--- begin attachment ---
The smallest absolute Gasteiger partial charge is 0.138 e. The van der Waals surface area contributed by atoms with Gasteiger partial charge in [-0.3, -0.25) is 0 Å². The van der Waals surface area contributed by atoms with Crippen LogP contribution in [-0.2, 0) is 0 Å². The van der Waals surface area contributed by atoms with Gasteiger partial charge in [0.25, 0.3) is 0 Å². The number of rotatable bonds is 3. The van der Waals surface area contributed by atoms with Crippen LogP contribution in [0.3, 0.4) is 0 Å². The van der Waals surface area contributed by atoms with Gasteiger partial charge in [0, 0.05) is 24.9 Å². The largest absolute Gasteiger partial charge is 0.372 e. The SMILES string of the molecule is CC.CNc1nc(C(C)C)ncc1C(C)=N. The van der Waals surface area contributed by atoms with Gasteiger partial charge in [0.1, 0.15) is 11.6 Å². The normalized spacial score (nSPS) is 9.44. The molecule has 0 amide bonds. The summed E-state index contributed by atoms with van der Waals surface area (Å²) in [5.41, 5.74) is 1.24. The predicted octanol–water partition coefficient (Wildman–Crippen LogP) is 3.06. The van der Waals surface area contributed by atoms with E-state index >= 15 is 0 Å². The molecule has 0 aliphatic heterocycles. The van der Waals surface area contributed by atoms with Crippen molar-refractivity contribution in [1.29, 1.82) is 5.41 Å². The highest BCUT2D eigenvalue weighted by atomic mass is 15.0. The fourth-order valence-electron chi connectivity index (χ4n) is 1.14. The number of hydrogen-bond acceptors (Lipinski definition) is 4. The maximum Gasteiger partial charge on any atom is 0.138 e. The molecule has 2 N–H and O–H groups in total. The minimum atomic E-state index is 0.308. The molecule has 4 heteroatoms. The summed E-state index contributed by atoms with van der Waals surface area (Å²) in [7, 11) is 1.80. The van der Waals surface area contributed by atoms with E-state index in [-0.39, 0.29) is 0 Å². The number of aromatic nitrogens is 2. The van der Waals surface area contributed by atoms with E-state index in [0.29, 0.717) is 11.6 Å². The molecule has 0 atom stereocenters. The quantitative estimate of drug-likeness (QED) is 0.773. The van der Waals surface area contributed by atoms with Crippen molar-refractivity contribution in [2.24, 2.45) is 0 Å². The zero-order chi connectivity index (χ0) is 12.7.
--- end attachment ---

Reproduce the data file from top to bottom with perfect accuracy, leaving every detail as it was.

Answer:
The smallest absolute Gasteiger partial charge is 0.138 e. The van der Waals surface area contributed by atoms with Gasteiger partial charge in [-0.3, -0.25) is 0 Å². The van der Waals surface area contributed by atoms with Crippen LogP contribution in [-0.2, 0) is 0 Å². The van der Waals surface area contributed by atoms with Gasteiger partial charge in [0.25, 0.3) is 0 Å². The number of rotatable bonds is 3. The van der Waals surface area contributed by atoms with Crippen LogP contribution in [0.3, 0.4) is 0 Å². The van der Waals surface area contributed by atoms with Gasteiger partial charge in [0, 0.05) is 24.9 Å². The largest absolute Gasteiger partial charge is 0.372 e. The SMILES string of the molecule is CC.CNc1nc(C(C)C)ncc1C(C)=N. The van der Waals surface area contributed by atoms with Gasteiger partial charge in [0.1, 0.15) is 11.6 Å². The normalized spacial score (nSPS) is 9.44. The molecule has 0 amide bonds. The summed E-state index contributed by atoms with van der Waals surface area (Å²) in [5.41, 5.74) is 1.24. The predicted octanol–water partition coefficient (Wildman–Crippen LogP) is 3.06. The van der Waals surface area contributed by atoms with E-state index >= 15 is 0 Å². The molecule has 0 aliphatic heterocycles. The van der Waals surface area contributed by atoms with Crippen molar-refractivity contribution in [1.29, 1.82) is 5.41 Å². The highest BCUT2D eigenvalue weighted by atomic mass is 15.0. The fourth-order valence-electron chi connectivity index (χ4n) is 1.14. The number of hydrogen-bond acceptors (Lipinski definition) is 4. The maximum Gasteiger partial charge on any atom is 0.138 e. The molecule has 2 N–H and O–H groups in total. The minimum atomic E-state index is 0.308. The molecule has 4 heteroatoms. The summed E-state index contributed by atoms with van der Waals surface area (Å²) in [7, 11) is 1.80. The van der Waals surface area contributed by atoms with E-state index in [-0.39, 0.29) is 0 Å². The number of aromatic nitrogens is 2. The van der Waals surface area contributed by atoms with E-state index in [0.29, 0.717) is 11.6 Å². The molecule has 0 atom stereocenters. The quantitative estimate of drug-likeness (QED) is 0.773. The van der Waals surface area contributed by atoms with Crippen molar-refractivity contribution in [2.24, 2.45) is 0 Å². The zero-order chi connectivity index (χ0) is 12.7.